Thus, the question about the unconscious is also another way for Brentano to answer objections concerning his definition of mental phenomena as phenomena accompanied by inner consciousness. If there are mental phenomena that are not perceived in an inner consciousness (of which we are not aware) then inner consciousness cannot function as a criterion for distinguishing between physical and mental phenomena. See Brentano (1874), Book II, Chapter I, §6. Of course, inner consciousness is not the only criterion for distinguishing mental and physical phenomena. We must not forget the well-known argument of intentionality: a mental phenomenon is a phenomenon that is about something, that has an intentional object (Brentano (1874, Book II, Chapter I, §5). Yet, it appears that, for Brentano, these two criteria (inner consciousness and intentionality) are inseparable: we can only have inner consciousness of an intentional state, and all intentional states are subject to inner consciousness.
Ibid., § 3, p. 105.
Ibid., p. 91.
In Brentano’s view, it is a conditio sine qua non for psychology conceived as a proper scientific field that all its objects be knowable. And it is a condition for descriptive psychology qua descriptive to be able to describe what we are aware of, i.e., to be aware of all its objects, since otherwise we would have no object to describe.
“The manner in which some of them (geniuses), Newton, for example, reported their most brilliant discoveries clearly shows that these discoveries were not the product of unconscious thought. We follow them in their investigations and understand their success, without thereby being any less in awe of it. If other geniuses have not been able to give a like account of their accomplishments, is it more presumptuous to assume that they have forgotten the conscious steps of their discoveries, than to assume that unconscious thought processes bridged the gap?” Ibid., p. 82.
For further reading on the concept of time in Brentano see Frechette (2012).
See Brentano (1874, Book II, Chap. II, § 6). “There are no unconscious mental acts, for wherever there exists a mental act of greater or lesser intensity, it is necessary to attribute an equal intensity to the presentation which accompanies it and of which this act is the object”, p. 121.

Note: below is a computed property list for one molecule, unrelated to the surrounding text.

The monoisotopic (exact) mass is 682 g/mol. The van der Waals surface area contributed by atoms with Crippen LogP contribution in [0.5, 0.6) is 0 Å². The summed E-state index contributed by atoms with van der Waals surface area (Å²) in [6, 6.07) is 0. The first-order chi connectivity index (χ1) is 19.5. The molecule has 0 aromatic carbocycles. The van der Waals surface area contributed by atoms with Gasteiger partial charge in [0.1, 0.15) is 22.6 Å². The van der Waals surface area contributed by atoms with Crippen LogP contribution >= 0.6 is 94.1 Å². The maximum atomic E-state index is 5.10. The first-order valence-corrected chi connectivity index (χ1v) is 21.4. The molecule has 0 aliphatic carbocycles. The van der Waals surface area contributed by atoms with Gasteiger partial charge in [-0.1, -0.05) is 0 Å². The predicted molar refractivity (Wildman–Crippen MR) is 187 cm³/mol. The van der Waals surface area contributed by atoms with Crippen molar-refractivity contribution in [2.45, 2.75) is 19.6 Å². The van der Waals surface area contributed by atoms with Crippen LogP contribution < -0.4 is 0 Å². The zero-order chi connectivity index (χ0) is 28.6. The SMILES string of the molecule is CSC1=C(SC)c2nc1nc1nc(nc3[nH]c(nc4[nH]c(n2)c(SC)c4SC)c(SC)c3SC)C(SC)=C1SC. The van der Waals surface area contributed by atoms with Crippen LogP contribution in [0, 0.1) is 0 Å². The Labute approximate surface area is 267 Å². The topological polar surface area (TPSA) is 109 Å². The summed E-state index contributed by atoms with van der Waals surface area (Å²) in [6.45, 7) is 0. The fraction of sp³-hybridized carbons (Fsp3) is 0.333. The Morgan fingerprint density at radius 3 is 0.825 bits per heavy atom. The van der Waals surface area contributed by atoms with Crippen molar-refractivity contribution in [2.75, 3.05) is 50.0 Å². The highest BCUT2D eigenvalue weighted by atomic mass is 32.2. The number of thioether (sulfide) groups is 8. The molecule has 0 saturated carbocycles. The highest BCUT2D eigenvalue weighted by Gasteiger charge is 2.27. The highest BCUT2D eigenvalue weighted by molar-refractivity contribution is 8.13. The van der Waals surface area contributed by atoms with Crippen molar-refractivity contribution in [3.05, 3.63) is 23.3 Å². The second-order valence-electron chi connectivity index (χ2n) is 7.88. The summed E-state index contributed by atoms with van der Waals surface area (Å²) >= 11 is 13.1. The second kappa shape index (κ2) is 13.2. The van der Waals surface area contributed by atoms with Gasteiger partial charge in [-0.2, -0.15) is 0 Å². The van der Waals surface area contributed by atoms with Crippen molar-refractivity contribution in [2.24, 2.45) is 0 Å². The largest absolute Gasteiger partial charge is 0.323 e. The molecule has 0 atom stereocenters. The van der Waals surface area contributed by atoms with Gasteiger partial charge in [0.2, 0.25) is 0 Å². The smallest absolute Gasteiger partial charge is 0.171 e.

Ibid., p. 120. This is particularly interesting because, as I will show later, it is, in fact, not the variable intensity, but the infallibility of the inner perception that will be questioned by Freud.
“We can say that the sound is the primary object of the act of hearing, and that the act of hearing itself is the secondary object. Temporally they both occur at the same time, but in the nature of the case, the sound is prior.” Ibid., p. 128.
“The problem of the unconscious in psychology is, in the forcible words of Lipps (1897), less a psychological problem than the problem of psychology. So long as psychology dealt with this problem by a verbal explanation to the effect that ‘psychical’ meant ‘conscious’ and that to speak of ‘unconscious psychical processes’ was palpable nonsense, any psychological evaluation of the observations made by physicians upon abnormal mental states was out of the question.” Freud, Sigmund, (1900, p. 611).
Ibid., p. 261.
“Unconsciousness is a regular and inevitable phase in the processes constituting our psychical activity; every psychical act begins as an unconscious one, and it may either remain so or go on developing into consciousness, according as it meets with resistance or not.” Ibid., p. 264.